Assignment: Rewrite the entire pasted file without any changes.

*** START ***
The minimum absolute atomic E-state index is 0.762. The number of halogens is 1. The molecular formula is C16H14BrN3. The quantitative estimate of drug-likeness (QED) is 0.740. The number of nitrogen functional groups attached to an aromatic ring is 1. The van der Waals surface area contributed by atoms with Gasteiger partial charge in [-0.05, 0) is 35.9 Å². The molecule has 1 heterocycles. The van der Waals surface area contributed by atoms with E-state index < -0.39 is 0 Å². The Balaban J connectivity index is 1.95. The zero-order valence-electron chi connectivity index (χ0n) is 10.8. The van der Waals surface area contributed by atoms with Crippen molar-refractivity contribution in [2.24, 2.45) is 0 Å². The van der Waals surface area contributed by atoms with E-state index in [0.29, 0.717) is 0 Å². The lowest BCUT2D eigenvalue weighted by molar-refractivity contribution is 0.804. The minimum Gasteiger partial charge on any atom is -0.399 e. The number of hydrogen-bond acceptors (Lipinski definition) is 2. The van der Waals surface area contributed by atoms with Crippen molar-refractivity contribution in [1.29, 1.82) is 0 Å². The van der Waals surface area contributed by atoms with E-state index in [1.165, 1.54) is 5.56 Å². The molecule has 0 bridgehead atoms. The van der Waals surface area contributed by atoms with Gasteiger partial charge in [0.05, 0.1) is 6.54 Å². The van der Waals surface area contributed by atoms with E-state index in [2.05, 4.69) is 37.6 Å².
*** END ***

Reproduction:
The minimum absolute atomic E-state index is 0.762. The number of halogens is 1. The molecular formula is C16H14BrN3. The quantitative estimate of drug-likeness (QED) is 0.740. The number of nitrogen functional groups attached to an aromatic ring is 1. The van der Waals surface area contributed by atoms with Gasteiger partial charge in [-0.05, 0) is 35.9 Å². The molecule has 1 heterocycles. The van der Waals surface area contributed by atoms with E-state index < -0.39 is 0 Å². The Balaban J connectivity index is 1.95. The zero-order valence-electron chi connectivity index (χ0n) is 10.8. The van der Waals surface area contributed by atoms with Crippen molar-refractivity contribution in [2.24, 2.45) is 0 Å². The van der Waals surface area contributed by atoms with E-state index in [0.29, 0.717) is 0 Å². The lowest BCUT2D eigenvalue weighted by molar-refractivity contribution is 0.804. The minimum Gasteiger partial charge on any atom is -0.399 e. The number of hydrogen-bond acceptors (Lipinski definition) is 2. The van der Waals surface area contributed by atoms with Crippen molar-refractivity contribution in [1.29, 1.82) is 0 Å². The van der Waals surface area contributed by atoms with E-state index in [1.165, 1.54) is 5.56 Å². The molecule has 0 bridgehead atoms. The van der Waals surface area contributed by atoms with Gasteiger partial charge in [0.05, 0.1) is 6.54 Å². The van der Waals surface area contributed by atoms with E-state index in [2.05, 4.69) is 37.6 Å².